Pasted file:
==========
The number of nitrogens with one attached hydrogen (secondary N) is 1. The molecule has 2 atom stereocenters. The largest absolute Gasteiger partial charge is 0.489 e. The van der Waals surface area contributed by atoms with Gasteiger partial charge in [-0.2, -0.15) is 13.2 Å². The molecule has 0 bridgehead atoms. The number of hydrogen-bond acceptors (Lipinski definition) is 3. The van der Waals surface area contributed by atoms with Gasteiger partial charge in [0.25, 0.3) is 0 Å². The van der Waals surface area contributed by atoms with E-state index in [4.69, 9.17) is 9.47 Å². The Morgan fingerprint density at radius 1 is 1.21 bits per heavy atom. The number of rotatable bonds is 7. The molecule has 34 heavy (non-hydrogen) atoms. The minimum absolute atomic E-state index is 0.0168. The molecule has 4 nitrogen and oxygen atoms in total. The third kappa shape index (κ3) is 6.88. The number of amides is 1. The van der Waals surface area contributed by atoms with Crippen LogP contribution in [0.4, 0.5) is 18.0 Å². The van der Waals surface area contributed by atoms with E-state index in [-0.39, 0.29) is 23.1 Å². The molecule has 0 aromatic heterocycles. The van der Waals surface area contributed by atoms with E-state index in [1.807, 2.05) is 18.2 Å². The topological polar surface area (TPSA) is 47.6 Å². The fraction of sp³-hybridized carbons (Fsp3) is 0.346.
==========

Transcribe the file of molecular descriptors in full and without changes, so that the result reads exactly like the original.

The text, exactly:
The number of nitrogens with one attached hydrogen (secondary N) is 1. The molecule has 2 atom stereocenters. The largest absolute Gasteiger partial charge is 0.489 e. The van der Waals surface area contributed by atoms with Gasteiger partial charge in [-0.2, -0.15) is 13.2 Å². The molecule has 0 bridgehead atoms. The number of hydrogen-bond acceptors (Lipinski definition) is 3. The van der Waals surface area contributed by atoms with Gasteiger partial charge in [0.25, 0.3) is 0 Å². The van der Waals surface area contributed by atoms with E-state index in [4.69, 9.17) is 9.47 Å². The Morgan fingerprint density at radius 1 is 1.21 bits per heavy atom. The number of rotatable bonds is 7. The molecule has 34 heavy (non-hydrogen) atoms. The minimum absolute atomic E-state index is 0.0168. The molecule has 4 nitrogen and oxygen atoms in total. The third kappa shape index (κ3) is 6.88. The number of amides is 1. The van der Waals surface area contributed by atoms with Crippen LogP contribution in [0.4, 0.5) is 18.0 Å². The van der Waals surface area contributed by atoms with E-state index in [-0.39, 0.29) is 23.1 Å². The molecule has 0 aromatic heterocycles. The van der Waals surface area contributed by atoms with E-state index in [1.807, 2.05) is 18.2 Å². The topological polar surface area (TPSA) is 47.6 Å². The fraction of sp³-hybridized carbons (Fsp3) is 0.346.